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4 feet from making sense
Seattle Times staff columnist
My favorite factoid from Campaign 2006 is the one about the Seattle cop who bought 300 lap dances at local strip clubs.
He was undercover, out to clean up the naked city. The goal: Catch strippers or customers in acts of prostitution or other crimes. It was all on your tab — at the going rate of $20 to $40 per lap dance. That's roughly $10,000 for the strip-club expense account for that one detective (not including tips!).
And what were the fruits of this yeoman effort?
Since 2001, despite the work of this cop and several others as described to the City Council, the city apparently failed to charge a single dancer with prostitution. Or a single customer with soliciting it.
They did ring up 40 strippers for some misdemeanors. Such as being too naked. Or "simulating a sexual act" (as opposed to the real thing, which they had a hard time finding).
So it has gone in Seattle's inane war on strip joints.
I bring it up because Seattle voters must decide Nov. 7 whether to crack down on the clubs, with a "4-foot rule." It mandates everyone stay 4 feet apart — which would doubtless require ongoing police "work" to enforce.
"Our vice squad has got much more important problems to deal with, like wide-scale prostitution on Aurora and major drug dealing in parts of the city," says City Councilman Nick Licata, who oversees the cops as chairman of the Public Safety Committee.
I wouldn't mourn the strip clubs if they all died. But I agree with Licata, who calls the 4-foot rule "overkill" for something that isn't much of a problem anyway.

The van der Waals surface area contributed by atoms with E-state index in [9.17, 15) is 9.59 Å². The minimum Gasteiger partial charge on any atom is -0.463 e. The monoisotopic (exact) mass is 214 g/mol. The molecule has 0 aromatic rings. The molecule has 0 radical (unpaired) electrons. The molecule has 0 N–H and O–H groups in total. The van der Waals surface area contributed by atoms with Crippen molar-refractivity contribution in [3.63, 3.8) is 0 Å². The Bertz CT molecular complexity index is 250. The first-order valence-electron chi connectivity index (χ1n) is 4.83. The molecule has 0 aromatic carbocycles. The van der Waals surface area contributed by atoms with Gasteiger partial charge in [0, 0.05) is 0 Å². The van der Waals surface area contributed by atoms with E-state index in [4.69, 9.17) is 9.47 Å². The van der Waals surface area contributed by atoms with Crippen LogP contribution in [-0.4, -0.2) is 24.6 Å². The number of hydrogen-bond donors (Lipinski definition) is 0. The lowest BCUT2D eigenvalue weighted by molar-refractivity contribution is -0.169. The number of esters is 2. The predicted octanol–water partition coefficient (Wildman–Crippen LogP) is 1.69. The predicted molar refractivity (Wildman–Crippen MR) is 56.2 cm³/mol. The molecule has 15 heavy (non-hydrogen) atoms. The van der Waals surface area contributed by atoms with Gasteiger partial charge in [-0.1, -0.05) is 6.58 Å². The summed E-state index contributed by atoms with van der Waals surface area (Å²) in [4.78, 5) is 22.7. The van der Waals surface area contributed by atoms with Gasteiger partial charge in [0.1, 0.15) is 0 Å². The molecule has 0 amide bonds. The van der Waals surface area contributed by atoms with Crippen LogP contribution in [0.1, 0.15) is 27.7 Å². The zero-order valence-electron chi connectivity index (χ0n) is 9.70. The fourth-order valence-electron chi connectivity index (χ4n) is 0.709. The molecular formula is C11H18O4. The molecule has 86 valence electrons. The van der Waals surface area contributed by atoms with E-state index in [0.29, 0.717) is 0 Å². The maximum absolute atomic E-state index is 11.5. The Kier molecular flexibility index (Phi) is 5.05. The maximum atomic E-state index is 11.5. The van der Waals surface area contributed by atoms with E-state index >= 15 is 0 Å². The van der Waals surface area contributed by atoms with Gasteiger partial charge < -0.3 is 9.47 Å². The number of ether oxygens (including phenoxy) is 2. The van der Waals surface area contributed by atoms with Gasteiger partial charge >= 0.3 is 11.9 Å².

"There are common-sense ways to regulate strip clubs, but this isn't it," he says.
Come to think of it, that sums up most of the local and state initiatives on this year's ballot. None quite make sense. It'd be OK with me if voters rejected all of them.
The worst is Initiative 920, to repeal the state estate tax. Paid for by a handful of multimillionaires, it slashes taxes for a handful of multimillionaires. The kicker: It all comes out of the hide of education, just as schools are laying off librarians or cramming 30-plus kids in classes. If ever an initiative deserved a thrashing, this is it.
Or take I-933, on property rights. It's an easy "no," though there's no doubt government sometimes overregulates land. I-933 would slaughter virtually any zoning restriction. Overzealous laws may need reshaping, but not with a bulldozer.
I'm also voting "no" on the tax for Seattle streets. It's the largest property-tax levy in city history.
Nobody's against street repair, but this beast is padded with extras. If you vote "no," you can be sure they'll be back with something smaller — and smarter, I hope.
Which leaves me with nothing but buses.
King County's sales tax for more bus service is hard to say no to. It's only one penny for every 10 dollars you spend. And we definitely need the transit.
Yes, buses are lumbering and mediocre. But this year they're the cream of a bad crop.
Danny Westneat's column appears Thursday and Sunday. Reach him at 206-464-2086 or email@example.com.
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